Thinking - Fast and Slow
Daniel Kahneman
Contributed by Larisa Brooke
Chapter 31

The section outlines an analysis of the irrationality portrayed by people concerning risk policies. People tend to be risk averse with anticipated gain, and the appetite for risk reduces where there is a loss. The human rationality is a limited judgment tool since it lacks consistency in the evaluation of a case at hand. The chapter has outlined Samuelson’s issue which is an intuition that if a person undertakes a similar risk repeatedly, they increase the chances of succeeding. An exaggerated fallacy in planning arises, and an excess of anticipated loss probability forces enables firms to settle a reasonable equilibrium.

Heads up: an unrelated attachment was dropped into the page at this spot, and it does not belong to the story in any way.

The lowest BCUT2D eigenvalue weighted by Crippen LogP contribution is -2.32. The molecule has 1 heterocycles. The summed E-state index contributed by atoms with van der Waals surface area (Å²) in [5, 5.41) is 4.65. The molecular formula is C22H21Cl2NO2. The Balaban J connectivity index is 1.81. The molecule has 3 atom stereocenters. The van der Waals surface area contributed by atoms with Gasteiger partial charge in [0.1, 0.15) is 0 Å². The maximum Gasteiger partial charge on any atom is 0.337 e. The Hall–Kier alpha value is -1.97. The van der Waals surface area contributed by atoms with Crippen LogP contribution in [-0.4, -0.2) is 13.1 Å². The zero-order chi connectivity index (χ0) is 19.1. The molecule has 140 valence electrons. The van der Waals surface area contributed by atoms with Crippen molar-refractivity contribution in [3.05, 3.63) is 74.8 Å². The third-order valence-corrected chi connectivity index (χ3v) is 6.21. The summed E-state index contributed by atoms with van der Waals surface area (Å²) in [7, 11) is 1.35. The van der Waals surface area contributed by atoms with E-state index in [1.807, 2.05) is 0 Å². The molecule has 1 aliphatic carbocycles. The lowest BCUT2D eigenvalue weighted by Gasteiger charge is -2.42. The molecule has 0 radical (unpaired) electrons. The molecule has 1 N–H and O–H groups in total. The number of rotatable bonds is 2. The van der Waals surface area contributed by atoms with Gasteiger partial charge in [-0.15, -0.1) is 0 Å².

People tend to be indifferent concerning risk. Some tend to have a higher appetite for risk while others tend to be risk averters. Kahneman in the chapter was subjective and the research relied upon was limited. Although under normal circumstances people would respond similarly to his respondent, many would not come due to the level of risk each person is willing to absorb at a given time. It is a limited conclusion to categorize people under specific categories since people are indifferent concerning risk matters.

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